Designing the Doctor Who Tardis lamp

The Doctor Who Tardis lamp is one of the most detailed pieces I have designed yet. It pushes the boundaries of what my laser cutter can do to a flat piece of plastic. It features some of The Doctor’s greatest enemies on the sides, while showcasing the Tardis falling through spacetime on the front.

Projecting images onto walls has become a staple of most of The Plasmatorium’s lamps. Some work better than others, though.


Just like most other creations, it all begins with a crude and simple sketch.


Skittles Vodka & Display Case

Gave this as a Valentine’s Day gift


As soon as I learned that her favorite candy was Skittles, and that her favorite alcohol base was vodka, I knew exactly where to go from there 😛


Step 1: Get your crap together, man


Found the bottles on Amazon… a lot more expensive that I had hoped, but oh well. She’s worth it. As per the alcohol, I knew you shouldn’t buy an AMAZING vodka, since the candy would be ruining your vodka (like ketchup on filet mignon)… but I certainly didn’t want to get bottom shelf either, since that would taste just as bad… Svedka is a good choice 🙂


Step 2: Piss off those with OCD


Separating the candy was the fun part… and no, I most definitely did not eat any…


Step 3: Start the liquification!


Water bottles were used, so I didn’t get any candy gunk on the inside of the nice expensive bottles


After about 10 mins


10 minutes in, the color was already becoming quite vibrant. I let them sit for a few more hours to let the candy COMPLETELY dissolve.


Mario Star Tree Topper

I modeled up another lamp; a Super Mario Brothers Star lamp. Aka a Super Star 😛



But I also wanted to make it as something that could be put on top of a Christmas tree, so I added in support for that!


The Mario Star definitely takes a bit more effort to assemble than the previous Zelda Triforce Lamp, but it’s worth it. It also looks pretty awesome on top of the Christmas Tree 🙂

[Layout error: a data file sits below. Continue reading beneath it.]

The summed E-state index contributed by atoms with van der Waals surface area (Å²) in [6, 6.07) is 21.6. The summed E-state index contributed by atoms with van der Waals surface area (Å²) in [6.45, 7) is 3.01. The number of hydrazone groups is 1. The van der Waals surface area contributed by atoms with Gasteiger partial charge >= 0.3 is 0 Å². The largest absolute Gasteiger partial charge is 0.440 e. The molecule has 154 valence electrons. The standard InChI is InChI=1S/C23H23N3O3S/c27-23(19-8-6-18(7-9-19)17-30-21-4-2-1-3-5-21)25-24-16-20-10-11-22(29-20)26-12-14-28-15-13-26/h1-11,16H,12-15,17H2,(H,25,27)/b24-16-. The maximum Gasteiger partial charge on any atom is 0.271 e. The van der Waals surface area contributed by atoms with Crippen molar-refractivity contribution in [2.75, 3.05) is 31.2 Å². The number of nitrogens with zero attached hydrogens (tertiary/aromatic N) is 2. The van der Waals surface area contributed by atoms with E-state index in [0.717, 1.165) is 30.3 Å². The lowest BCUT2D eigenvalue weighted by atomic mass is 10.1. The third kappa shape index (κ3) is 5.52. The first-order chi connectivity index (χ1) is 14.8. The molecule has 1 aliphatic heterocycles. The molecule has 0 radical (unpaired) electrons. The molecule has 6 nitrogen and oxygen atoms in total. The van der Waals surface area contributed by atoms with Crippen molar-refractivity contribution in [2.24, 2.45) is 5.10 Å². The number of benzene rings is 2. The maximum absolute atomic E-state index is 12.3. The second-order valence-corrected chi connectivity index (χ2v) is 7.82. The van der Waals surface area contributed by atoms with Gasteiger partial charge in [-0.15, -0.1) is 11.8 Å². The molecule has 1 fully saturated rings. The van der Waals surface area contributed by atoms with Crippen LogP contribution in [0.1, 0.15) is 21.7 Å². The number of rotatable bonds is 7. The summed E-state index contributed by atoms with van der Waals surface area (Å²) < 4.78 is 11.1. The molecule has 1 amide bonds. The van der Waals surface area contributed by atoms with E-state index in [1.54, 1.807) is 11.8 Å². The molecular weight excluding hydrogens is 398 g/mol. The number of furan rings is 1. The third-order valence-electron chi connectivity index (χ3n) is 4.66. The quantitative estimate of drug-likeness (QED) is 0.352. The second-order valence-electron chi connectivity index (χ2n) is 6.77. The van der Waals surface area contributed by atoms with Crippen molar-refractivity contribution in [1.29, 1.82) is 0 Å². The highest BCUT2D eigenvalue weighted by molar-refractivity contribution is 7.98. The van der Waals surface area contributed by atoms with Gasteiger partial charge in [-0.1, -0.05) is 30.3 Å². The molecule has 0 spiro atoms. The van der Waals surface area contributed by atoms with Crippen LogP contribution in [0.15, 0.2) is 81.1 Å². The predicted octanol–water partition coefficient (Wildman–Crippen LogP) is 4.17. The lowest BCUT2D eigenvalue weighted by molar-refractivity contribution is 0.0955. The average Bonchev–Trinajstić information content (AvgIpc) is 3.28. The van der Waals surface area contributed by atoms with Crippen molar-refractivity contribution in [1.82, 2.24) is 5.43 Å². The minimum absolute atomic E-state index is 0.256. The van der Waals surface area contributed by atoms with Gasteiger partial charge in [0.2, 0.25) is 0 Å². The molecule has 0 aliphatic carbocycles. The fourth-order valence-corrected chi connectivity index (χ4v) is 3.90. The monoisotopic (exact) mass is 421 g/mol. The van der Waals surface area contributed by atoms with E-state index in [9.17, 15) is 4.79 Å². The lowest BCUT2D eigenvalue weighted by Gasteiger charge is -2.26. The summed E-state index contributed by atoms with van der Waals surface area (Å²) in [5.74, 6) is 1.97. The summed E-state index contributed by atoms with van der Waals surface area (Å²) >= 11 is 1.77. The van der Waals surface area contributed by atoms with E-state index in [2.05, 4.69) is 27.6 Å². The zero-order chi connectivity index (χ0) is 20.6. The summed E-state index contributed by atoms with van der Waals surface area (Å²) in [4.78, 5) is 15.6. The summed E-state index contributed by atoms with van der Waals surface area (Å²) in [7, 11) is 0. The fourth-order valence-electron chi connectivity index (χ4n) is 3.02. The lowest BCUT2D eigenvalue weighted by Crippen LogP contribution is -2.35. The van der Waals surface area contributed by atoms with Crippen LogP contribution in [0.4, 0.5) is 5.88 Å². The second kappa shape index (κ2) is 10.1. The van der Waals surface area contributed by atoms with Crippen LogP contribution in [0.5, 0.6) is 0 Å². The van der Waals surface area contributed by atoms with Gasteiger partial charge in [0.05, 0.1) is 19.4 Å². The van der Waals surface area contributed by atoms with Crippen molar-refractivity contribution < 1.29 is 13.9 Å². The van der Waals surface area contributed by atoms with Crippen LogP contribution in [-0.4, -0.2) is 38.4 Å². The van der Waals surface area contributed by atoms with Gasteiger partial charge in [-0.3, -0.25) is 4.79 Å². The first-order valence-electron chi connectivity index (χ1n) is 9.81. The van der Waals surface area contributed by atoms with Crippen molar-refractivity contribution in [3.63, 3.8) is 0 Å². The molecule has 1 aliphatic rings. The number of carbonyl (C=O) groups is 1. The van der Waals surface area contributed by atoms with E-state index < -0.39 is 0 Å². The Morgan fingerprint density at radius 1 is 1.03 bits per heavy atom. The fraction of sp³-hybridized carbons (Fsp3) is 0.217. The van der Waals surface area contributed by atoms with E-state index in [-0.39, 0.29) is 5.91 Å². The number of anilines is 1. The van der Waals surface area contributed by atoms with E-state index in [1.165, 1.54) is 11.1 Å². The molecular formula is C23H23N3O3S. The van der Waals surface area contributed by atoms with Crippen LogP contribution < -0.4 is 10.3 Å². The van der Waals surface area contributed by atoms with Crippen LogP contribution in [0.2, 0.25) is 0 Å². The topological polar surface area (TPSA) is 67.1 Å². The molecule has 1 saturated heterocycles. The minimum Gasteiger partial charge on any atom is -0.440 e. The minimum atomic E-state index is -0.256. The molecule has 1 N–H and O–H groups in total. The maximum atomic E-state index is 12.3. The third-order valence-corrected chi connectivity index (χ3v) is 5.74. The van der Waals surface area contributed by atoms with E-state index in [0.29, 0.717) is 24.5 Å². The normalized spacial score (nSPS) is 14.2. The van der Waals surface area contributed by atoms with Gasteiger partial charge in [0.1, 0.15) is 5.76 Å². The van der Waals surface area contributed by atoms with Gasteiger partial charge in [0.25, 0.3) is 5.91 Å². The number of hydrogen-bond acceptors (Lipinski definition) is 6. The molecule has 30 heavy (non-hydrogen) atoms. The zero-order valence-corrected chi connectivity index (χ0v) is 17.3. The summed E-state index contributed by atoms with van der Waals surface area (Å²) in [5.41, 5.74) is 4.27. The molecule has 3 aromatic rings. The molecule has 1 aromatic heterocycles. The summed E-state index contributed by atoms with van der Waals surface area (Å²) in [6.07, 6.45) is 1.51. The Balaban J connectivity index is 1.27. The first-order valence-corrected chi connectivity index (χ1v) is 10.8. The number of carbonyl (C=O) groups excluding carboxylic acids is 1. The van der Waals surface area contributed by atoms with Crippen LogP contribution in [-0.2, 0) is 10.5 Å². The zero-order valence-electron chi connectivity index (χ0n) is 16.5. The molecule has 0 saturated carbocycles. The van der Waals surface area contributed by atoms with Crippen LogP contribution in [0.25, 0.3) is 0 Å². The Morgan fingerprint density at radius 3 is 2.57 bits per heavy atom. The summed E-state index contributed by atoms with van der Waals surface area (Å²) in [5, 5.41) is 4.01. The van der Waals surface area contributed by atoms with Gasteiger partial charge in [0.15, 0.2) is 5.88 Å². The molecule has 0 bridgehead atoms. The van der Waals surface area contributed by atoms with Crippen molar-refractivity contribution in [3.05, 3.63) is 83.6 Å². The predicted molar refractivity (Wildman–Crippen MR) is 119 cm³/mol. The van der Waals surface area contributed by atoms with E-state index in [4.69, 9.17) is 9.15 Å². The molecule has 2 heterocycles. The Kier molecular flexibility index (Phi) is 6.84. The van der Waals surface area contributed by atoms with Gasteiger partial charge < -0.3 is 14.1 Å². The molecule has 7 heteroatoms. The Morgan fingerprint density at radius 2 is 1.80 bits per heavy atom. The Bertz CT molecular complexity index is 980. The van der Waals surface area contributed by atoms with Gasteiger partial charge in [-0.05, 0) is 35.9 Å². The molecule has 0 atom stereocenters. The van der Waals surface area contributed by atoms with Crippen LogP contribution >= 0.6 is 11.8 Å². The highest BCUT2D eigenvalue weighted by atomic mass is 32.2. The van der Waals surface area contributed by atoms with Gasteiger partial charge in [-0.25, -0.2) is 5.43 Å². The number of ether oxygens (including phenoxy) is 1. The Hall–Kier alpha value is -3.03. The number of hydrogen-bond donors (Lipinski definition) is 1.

1404779_10151745661730108_708651953_o1452326_10151764975865108_386676047_nil_570xN.536305676_j80fI also created some assembly instructions for attaching the tree-holder to the lamp, which I include when people purchase the lamp. I thought they came out pretty interesting. Almost Ikea-style.



If you want to check into getting one of these lamps for yourself, I should have it up for sale at The Plasmatorium – go check it out!

PacMan Ghost Thermoforming

I wanted to build some PacMan Ghost lamps. The only problem was that I needed a nice, curved piece of acrylic for the top “hat” piece.


I created a bunch of thin pieces out of wood and bolted them together to make a mold for the acrylic. Then I placed it into the oven and let it heat up completely. The melting point of acrylic is around 320 degrees Fahrenheit, so I set my oven to 350.


After about 10 minutes or so, the acrylic drooped over the mold just how I wanted it to. I used something round to push the acrylic into place. In retrospect, I should have made another half  of the mold; a top. But it took a LOT of time to make the bottom half, and I was getting impatient, haha. Also, I think having a top mold may have left a bit too much marking on the acrylic, making the finish non-smooth and shiny like I needed.


(Note: Yes, I later made a blue and white ghost – black and yellow just happened to be the color of acrylic I had plenty of at the time)

Zelda Triforce Lamp

A few months ago, I decided to design up a video game themed lamp. The end result was the Zelda Triforce Lamp.

I designed all the pieces in Google Sketchup, and exported them to their respective SVG files for cutting on the laser.


After cutting each of the pieces, the lamp is assembled by hand, using acrylic glue to bind them all together. After the acrylic pieces are put together, a regular lamp cord with bulb holder is inserted into the bottom, and presto; you have a lamp 🙂 What I think adds a nice tough is the shapes cut into the side of the lamp; the Rupees and the Hylian crest. They manage to project shadows of their respective shapes onto nearby walls or objects. Really makes the lamp stand out.


Interested in a lamp of your own? I’m now selling them over at The Plasmatorium – Check it out!

Design prototypes with room

Reminder to self: when designing prototypes, make sure to leave room to stuff all those breadboard wires.893772_10151310019600108_1442718155_o544193_10151314164715108_1770484238_n

On another topic, this was my first attempt at colorizing a laser-etched piece of acrylic. It came out better than I had expected.

I laser etched a design (and text) pretty deep into the plastic, with the protective paper still on the top. Before taking the covering off, I brushed some acrylic paint over the scores and let it dry. Once dry, I simply peeled away the covering and was left with this.